Practically speaking, game design is expensive in terms of time and energy. The most logical conclusion might, therefore, be to plunk money into a game that works okay for most audiences. But, designing games for slightly specialized audience slices can be easier and more successful. A good approach is to pick a sizeable chunk of the overall audience, say the largest sector of an exhibition audience, and plan for them.

After honing in on your audience, you need to focus on time, space, and depth. How long will people spend, at a minimum, to play one round? Time considerations should actually be considered before content ideas. If you only slot in 1-2 minutes, you cannot expect players to learn about all the nuances of the 100 Years War. Alternately, if you are creating a game that makes people WANT to learn all the nuances of the 100 Years War, you need to accommodate longer gameplay. Therefore, content is a function of time and space. Have a game where players can sit and dig in? You can go a little deeper with content. Only have space and time for a quickie? Hold the content tight and concise.

Finally, make sure experience goals are more important than content outcomes. In other words, make sure players enjoy engaging with the ideas. Think of that saying that Coco Channel said about taking one thing off before you leave. Scale down your content goals at least once before designing your game, and then be okay with having to scale back again after playtesting starts. It is better for players to really understand a few ideas while playing a fabulous game than being turned off by a whole host of ideas due to a terrible game.

Who should design a game?

Game design is a specialized skill, in certain ways, but also a learned skill. A full-time game designer has years of experience to draw upon. A museum profession or educator has years of knowledge and teaching to draw upon. In my previous museum work, I lead a team that developed games. Creating games bonded the teams and surfaced the complementary skills amongst the staff. Yet, we were often working long, un-competed hours to make our games. We were often unsupported by our institution.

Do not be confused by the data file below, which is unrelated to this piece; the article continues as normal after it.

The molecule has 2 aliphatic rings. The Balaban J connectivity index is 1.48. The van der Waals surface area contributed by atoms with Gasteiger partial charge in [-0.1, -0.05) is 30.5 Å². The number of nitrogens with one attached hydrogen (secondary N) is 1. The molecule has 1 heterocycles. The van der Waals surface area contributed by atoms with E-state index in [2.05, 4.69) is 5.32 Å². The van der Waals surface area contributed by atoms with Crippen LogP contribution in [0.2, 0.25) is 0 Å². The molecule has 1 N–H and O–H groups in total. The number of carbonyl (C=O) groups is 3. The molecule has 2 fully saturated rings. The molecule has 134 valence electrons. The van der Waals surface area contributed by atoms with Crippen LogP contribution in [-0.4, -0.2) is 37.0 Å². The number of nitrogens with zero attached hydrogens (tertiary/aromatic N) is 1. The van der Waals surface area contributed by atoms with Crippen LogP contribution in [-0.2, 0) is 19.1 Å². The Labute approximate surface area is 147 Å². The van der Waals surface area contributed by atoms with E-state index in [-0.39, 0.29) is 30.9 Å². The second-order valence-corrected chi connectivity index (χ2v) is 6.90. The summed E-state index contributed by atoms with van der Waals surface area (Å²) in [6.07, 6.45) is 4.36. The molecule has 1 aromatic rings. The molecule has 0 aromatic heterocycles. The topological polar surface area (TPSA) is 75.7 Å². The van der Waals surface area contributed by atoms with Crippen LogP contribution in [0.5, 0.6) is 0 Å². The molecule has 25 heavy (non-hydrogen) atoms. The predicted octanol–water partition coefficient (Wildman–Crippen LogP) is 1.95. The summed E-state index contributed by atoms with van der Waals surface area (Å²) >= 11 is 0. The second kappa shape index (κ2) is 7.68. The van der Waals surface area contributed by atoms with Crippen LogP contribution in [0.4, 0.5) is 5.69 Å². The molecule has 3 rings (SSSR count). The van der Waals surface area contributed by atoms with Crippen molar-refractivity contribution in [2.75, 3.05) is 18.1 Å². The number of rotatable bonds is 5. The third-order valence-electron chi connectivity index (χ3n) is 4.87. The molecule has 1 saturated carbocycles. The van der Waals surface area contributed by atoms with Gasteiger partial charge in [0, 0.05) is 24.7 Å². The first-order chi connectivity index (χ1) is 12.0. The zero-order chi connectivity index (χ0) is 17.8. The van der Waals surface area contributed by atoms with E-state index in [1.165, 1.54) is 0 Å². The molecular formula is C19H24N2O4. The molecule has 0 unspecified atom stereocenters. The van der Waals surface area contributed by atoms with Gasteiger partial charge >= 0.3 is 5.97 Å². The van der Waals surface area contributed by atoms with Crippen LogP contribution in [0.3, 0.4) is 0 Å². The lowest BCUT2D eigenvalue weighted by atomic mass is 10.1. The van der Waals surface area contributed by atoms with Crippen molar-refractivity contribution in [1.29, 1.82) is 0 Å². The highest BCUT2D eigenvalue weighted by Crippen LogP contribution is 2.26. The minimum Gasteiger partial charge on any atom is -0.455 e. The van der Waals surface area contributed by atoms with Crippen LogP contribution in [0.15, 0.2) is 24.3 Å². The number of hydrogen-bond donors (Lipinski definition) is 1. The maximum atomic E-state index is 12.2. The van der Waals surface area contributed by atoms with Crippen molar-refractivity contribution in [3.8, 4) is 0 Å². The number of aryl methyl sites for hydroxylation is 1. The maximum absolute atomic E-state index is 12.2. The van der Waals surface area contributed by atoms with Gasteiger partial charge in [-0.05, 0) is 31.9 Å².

So, the question about who should design a game is a complicated one. Now, as a consultant, with the pleasure of distance, I think game design can be exquisite torture for museum professionals—worth doing for the joy but torturously hard-work. Pairing institutional content people with game design people allows the museum/education people to have the joy of creating the game without the exhaustion of working through design and playtesting without support.

What makes a game successful?

I live in a mixed house-household—Scrabble-haters and Scrabble-lovers. While true, I mention this useful fact because even the most successful games will not hit 100 percent of players. So, firstly, success cannot be measured by the percentage of people who play. Instead, focus on the quality of experience for the people who did engage with the game. Did they enjoy the game? Would they play again? Would they tell friends about the game?